The RM7 bil PetroSaudi caper


By P. Gunasegaram | Kinibiz
DECEMBER 19, 2015 10:30AM

First, it was a JV, and some US$700 million out of US$1 billion initial capital ended up in an unrelated company linked to Jho Low. And then it became a loan, and then it became an equity stake and an option which was subsequently sold and invested, over RM7 billion, in the Cayman Islands and redeemed. As much as RM4.2 billion could have gone into extinguishing an option. The rest is still somewhere out there.

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The first major investment that 1Malaysia Development Bhd (1MDB) made – an injection of US$1 billion into a joint venture (JV) with PetroSaudi Holdings (Cayman) Ltd, 1MDB-PetroSaudi Ltd – ended in tragedy as US$700 million was immediately siphoned off to a company allegedly related to Jho Low, Good Star Ltd.

Basically, 1MDB injected US$1 billion cash into the JV but PetroSaudi’s share was an asset dubiously valued at US$1.5 billion. The valuation report was presented on the day the valuer was appointed.

While 1MDB was supposed to have injected the US$1 billion into the JV, the JV inexplicably received just US$300 million, with the remaining US$700 million being transferred to a company which was totally unrelated to the JV. Leaked emails indicate that the company, Good Star Ltd, was related to Jho Low.

This was one of the most shocking revelations about 1MDB and although it happened way back in 2009, some six years ago, this was revealed in reports only this year.

Sources say the 1MDB board was extremely unhappy with this then and instructed the management to get the US$700 million back but this was not done. Two board members, Mohd Bakke Salleh and Azlan Mohd Zainol, resigned because of this, the former in October 2009 and the latter in January 2010.

For the first three years of its life since 2009, 1MDB’s sorry role was to put money into the JV and fund PetroSaudi. As at end of Mar 31, 2012, its financial year-end, 87 sen of every ringgit borrowed of RM7.9 billion, or some RM6.9 billion, went into the JV.

The charts indicate the money trail involving the JV.

First, in September 2009, 1MDB invested US$1 billion for a 40% stake in a joint venture with PetroSaudi. PetroSaudi injected no cash, putting in a Caspian Sea oil reserve at US$1.5 billion as its share.

But for some reason that was never explained, on March 31, 2010 (the last day of its financial year) it “sold” its stake in the joint venture back to PetroSaudi for US$1.2 billion, making a profit of US$200 million which it booked. But it did not get cash for it. Instead, PetroSaudi issued an 11-year bullet repayment Islamic murabaha carrying an interest rate of 8.67% to 1MDB.

Not only that, barely a year later at its next financial year-end, on Mar 31, 2011, it had extended a further US$500 million via a five-year bullet repayment loan to PetroSaudi. And then exactly a year later, it extended yet another loan of US$330 million to PetroSaudi, making in all a grand total of RM6.8 billion equivalent at that time, using various exchange rates prevailing.

According to notes on “subsequent events” in the annual report for the year ended Mar 2012, PetroSaudi on June 1 that year redeemed the outstanding notes of RM6.8 billion, including profits. Yes, you might have guessed it, it received no cash – it was via yet another asset swap.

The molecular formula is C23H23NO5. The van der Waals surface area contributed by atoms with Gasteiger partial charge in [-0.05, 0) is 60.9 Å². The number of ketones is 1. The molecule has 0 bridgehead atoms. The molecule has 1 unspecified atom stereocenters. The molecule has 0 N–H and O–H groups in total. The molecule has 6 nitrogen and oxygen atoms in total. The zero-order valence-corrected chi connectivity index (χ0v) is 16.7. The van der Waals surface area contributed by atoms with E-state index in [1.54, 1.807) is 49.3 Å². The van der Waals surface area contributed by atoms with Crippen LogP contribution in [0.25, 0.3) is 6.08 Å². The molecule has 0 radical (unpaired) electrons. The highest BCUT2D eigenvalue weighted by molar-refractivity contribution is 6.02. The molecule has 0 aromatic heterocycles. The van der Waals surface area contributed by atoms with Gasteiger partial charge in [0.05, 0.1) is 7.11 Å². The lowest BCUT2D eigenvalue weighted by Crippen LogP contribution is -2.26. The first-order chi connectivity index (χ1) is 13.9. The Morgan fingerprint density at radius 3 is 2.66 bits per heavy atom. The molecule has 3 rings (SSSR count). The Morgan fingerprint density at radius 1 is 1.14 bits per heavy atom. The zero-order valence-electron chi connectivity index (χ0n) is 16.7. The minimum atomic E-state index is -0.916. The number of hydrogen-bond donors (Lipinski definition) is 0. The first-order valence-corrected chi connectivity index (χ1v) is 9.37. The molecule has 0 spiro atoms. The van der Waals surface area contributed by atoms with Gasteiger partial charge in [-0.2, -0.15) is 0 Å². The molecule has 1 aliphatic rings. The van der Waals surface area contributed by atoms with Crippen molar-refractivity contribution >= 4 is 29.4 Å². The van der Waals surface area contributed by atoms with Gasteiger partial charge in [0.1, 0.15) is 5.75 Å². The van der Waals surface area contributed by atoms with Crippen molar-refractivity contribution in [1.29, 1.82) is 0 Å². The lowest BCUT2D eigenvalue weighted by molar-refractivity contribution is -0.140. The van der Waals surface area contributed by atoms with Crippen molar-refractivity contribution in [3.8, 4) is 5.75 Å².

For the RM6.8 billion, 1MDB this time accepted a 49% stake in PetroSaudi Oil Services Ltd and a put and call option to buy the remaining portion at an option price of US$10, with options being exercisable any time up to its maturity on Dec 31, 2015. It did not say what kind of a company this was.

That means 1MDB injected money for an asset, sold it to PetroSaudi for debt notes, bought more notes from PetroSaudi, very suspiciously each time at balance sheet date when interest payment would be due, and then accepted assets again for settlement of the loan.

Finally, on 12 Sept 2012 less than three months later, 1MDB sold the 49% stake in its latest acquisition to “an external party” for a “consideration” of US$2.318 billion, which works out to just under RM7 billion at exchange rates then. It sold off more than 70% of its assets but it did not say who the external party was that it sold it to.

Subsequent leaked emails show that this was sold to Bridge Partners International Investment Ltd which issued promissory notes for US$2.32 billion.

And if one thought that we can heave a sigh of relief that the money is finally coming back to Malaysia, no, that was not to be. “The total consideration arising from the disposal was reinvested in various classes of participating shares in a Segregated Portfolio Company, registered in Cayman Island,” the notes in the annual accounts said.

More recent leaked emails indicate and other sources reveal that 1MDB received US$1.22 billion out of the US$2.32 billion in November 2014. A big part of this, US$993 billion (RM4.2 billion at current exchange rates), was used to extinguish an option granted to Aabar Investment PJS, a company linked to Abu Dhabi.

This option was granted to Aabar in relation to participation in a 49% stake in 1MDB’s energy assets. The question that immediately arises is why pay over RM4 billion to extinguish an option on assets which were sold recently for just RM9.83 billion.

In case you are wondering, the remaining US$1.11 billion is somewhere out there in various portfolio investments outside the country. Will it be recovered? Time will tell, and time is likely to be very unforgiving as far as 1MDB is concerned.

Yesterday: How 1MDB overpaid Goldman Sachs

Tomorrow: How 1MDB overpaid for its power assets

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